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Sexual Abuse and Rape Lawsuits Filed by Two Georgia State Students Against Georgia Tech Fraternity

Two unnamed Georgia State University students have filed a pair of lawsuits against Georgia Tech’s Phi Gamma Delta fraternity. In the suits, both female students claim to have been sexually abused while attending events hosted by the frat.

In the first lawsuit, a 19-year-old woman reports being present at one of the fraternity’s house parties in April of 2012 when she was “handed a drink by a fraternity member” before blacking out “approximately 20 minutes later.” The suit claims this drink was purposefully contaminated with a drug which lead to the plaintiff’s loss of consciousness. The woman adds that when she woke up in the frat house the next day she was partially undressed and her skin was covered with offensive writing. She took a rape test with negative results.

The second of the Jane Doe’s claims to have been invited to join Phi Gamma Delta on a fraternity-sponsored trip to New Orleans in May of 2012. She said that after being given a drink which caused her to lose consciousness she awoke to a frat member having sexual intercourse with her without her consent. The 20-year-old contacted Georgia Tech police upon her return to Atlanta, but the suit states that they encouraged her instead to file a report with the New Orleans Police Department.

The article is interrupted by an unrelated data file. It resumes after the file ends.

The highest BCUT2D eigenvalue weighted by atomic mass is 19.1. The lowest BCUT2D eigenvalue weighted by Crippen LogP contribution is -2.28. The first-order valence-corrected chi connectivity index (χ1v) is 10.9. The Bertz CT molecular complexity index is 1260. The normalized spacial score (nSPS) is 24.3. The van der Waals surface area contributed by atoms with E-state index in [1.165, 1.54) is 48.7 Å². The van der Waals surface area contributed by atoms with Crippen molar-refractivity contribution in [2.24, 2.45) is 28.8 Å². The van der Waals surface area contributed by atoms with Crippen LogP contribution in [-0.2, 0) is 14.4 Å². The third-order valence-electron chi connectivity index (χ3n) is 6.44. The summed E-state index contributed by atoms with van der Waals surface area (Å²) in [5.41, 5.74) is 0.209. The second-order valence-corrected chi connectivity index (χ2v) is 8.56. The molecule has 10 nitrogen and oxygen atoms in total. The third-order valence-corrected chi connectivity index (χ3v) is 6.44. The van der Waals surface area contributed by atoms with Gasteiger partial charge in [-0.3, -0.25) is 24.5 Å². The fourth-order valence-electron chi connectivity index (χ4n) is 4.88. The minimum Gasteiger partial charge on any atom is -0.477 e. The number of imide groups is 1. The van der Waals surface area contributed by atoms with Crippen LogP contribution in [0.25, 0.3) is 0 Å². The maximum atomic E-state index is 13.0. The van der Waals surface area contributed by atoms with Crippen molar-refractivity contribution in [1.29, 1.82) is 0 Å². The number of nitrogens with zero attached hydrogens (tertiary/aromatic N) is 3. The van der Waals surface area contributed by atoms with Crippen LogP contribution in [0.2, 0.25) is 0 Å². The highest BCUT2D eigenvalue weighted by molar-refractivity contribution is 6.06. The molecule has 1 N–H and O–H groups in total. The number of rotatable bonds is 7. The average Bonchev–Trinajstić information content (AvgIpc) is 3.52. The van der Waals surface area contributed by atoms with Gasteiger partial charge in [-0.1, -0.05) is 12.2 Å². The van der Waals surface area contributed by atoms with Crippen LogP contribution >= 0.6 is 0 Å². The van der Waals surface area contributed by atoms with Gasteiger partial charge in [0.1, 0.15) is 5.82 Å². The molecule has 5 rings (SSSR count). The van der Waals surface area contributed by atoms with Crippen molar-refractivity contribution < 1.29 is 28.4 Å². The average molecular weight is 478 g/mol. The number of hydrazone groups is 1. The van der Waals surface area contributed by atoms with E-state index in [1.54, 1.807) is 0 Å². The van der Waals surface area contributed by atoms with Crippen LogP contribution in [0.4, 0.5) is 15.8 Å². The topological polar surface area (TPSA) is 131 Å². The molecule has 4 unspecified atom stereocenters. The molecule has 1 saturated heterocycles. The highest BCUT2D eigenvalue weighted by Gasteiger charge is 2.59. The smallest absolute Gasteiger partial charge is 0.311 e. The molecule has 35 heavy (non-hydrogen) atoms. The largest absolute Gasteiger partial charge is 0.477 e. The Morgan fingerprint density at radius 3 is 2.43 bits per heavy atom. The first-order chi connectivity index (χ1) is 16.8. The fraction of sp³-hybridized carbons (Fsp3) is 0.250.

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Neither Georgia Tech nor Phi Gamma Delta have released a statement on either of these suits.

On the Georgia State campus, answers vary as to the causes of and solutions for these and similar crimes.

Alexis Okeke, a member of Faces of Feminism at Georgia State, said campus culture has “normalized rape” by placing the emphasis on the duty of female-bodied people to “not drink too much [and] stay cautious [or] not wear a revealing outfit.”

Lee Shropshire, 21, and Jasmine Green,19, discuss the possibility that this and other fraternities could be structured to promote sexual abuse like that described in these suits or if “it could be just an individual problem.”

“If university resources are going toward [promoting sex abuse] and ten or fifteen people are in out it then [the Tech Phi Gamma Delta chapter] needs its charter taken away. Otherwise, they shouldn’t punish the whole group,” Shropshire said.

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